Chances are you think you are a good listener. Chances are greater there’s somebody in your life who will disagree. If both of these statements are true, congratulations! You’re pretty much like everybody else on the planet.
The fact is, none of is born with good listening skills. We have to learn them. Unfortunately, most of us assume that the ability to listen keenly and with insight is innate, so we fail to develop our abilities. As a result, we keep making the same basic mistakes over and over. How to correct them?
Here are five easy steps you can take, indeed must take, if you want to not only hear, but understand what people are saying:
1) Check Your Ego At The Door
Years ago I was speaking at a meeting in Minneapolis. In the middle of winter! There were two coat racks bordering each side of the door to the conference room. One was filled with coats, and next to it was a sign that read, “check your coat here.” The other was empty. Next to the empty coat rack was a sign that read, “check your ego here.”
The greatest risk when listening to someone is that we might hear something that goes against our own pre-conceptions. This might be information that challenges a pet theory or practice. It might be information that is critical of us or something we have done. Most of us find some way of ignoring or discounting this kind of message. When we do this, though, we defeat one of the primary purposes of listening, which is to learn something new. The solution, though it may be difficult, is to resolve to put our egos aside and give the speaker a fair hearing. We can always be critical later. In the meantime, we might learn something.
2)Check Your Agenda Next to the Ego.
The main reason people don’t hear the person they’re supposed to be listening to is that they’re too busy thinking about what they’re going to say next. This problem only gets worse when we’ve set an agenda for the conversation ahead of time. Think about how often you’ve been approached by a spouse or partner with a problem. Has it ever been the case that, while they’re busy describing the problem, your mind is occupied with dreaming up solution? If you’re in sales, how often do you find yourself more focused on how you want your prospect to react than how they really are reacting?
There are many times in business and in life where we want to use what I call “strategic listening.” “Strategic Listening” is any situation where you must monitor the speaker’s message for specific and necessary information. The challenge in these circumstances is to stay open to unexpected messages. The solution is to try not to ‘listen ahead.’ When listening, let them set the agenda. Yours can come later.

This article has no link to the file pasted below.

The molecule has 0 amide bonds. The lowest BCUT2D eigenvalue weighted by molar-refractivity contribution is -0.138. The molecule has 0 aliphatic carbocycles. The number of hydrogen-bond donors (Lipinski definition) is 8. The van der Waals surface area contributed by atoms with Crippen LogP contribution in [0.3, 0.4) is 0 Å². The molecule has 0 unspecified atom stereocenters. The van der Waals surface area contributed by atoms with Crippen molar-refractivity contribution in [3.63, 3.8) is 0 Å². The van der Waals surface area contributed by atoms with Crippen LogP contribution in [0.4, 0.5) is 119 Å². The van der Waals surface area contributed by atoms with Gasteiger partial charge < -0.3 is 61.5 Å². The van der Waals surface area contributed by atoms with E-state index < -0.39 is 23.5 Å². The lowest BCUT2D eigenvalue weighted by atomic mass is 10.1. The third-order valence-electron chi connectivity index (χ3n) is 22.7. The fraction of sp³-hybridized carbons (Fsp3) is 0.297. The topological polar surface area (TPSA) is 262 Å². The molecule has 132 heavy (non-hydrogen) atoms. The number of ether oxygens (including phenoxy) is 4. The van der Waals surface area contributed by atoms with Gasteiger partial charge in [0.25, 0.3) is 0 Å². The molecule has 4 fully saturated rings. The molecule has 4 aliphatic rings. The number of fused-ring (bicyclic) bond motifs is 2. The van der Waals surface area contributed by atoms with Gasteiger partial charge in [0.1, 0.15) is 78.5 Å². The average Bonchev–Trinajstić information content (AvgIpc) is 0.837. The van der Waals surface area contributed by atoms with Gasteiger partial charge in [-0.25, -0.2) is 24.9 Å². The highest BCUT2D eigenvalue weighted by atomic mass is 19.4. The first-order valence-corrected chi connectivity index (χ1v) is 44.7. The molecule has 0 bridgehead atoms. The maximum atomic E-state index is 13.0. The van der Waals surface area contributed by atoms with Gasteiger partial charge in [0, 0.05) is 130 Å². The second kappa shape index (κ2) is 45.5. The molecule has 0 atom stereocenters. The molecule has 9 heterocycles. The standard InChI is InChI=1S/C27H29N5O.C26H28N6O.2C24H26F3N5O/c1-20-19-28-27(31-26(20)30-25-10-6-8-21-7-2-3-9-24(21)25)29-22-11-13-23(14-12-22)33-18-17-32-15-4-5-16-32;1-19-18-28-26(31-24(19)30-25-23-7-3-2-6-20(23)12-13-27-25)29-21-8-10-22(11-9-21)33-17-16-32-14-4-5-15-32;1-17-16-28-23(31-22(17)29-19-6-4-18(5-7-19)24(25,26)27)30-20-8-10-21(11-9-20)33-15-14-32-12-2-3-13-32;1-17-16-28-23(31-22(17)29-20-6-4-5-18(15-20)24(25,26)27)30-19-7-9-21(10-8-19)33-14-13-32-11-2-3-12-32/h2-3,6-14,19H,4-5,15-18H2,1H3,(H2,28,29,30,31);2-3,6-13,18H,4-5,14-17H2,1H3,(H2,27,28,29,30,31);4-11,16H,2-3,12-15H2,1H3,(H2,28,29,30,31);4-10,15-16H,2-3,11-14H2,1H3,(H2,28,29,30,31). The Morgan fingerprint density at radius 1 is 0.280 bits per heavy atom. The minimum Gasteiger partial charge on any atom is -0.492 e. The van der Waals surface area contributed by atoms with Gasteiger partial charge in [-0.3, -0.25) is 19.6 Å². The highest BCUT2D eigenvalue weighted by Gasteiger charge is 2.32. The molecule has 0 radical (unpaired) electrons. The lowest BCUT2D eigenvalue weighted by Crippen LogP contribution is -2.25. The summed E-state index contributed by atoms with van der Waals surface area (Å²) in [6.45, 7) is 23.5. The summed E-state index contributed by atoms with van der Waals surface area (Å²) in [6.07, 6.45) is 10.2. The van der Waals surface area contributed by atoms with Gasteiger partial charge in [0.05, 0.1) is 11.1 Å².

We’ve all seen the guy who says through his behavior, “but enough about me. Why don’t you talk about me for a while!” Don’t be that guy. I’ll only add that the best way to draw somebody out is by responding with silence. Trust me, they’ll fill in the spaces of the conversation.
4)Listen Not Only To What They Say, But Also To What They Want You To Do.
Every message has two components: the ‘direct’ message, and the ‘meta’ message. To put it more simply, there’s what they say, and there’s what they want you to do about it. The ‘meta’ portion of the message is conveyed through context and non-verbal cues.
Imagine that you and I are standing beneath a bus stop, and I say to you “lovely weather we’re having, isn’t it?” You can easily see that depending on my tone of voice, body language, and external context, that simple sentence could take on a lot of different meanings. If it’s raining out and I say it sarcastically, it’s a joke. If it’s raining and I say it with concern in my voice, and while holding out an umbrella, I’m offering to help keep you dry. If the weather’s fine, but I look lonely and dejected while saying it, perhaps I’m inviting you to converse with me so I feel less lonely. If you’re the one who looks dejected, perhaps I’m trying to cheer you up.
What these examples have in common is that in each of them there is an implicit call to action. When I say to listen to what is not said, I mean pay attention to that action component. Always ask yourself two questions: what did they say, and what do they want me to do?
Listening is a two-step process. It’s fundamental components are understanding and action. Once you’ve figured out what a person wants you to do, respond to it. Unless you respond to both the message’s meaning and its implied action, you aren’t really listening.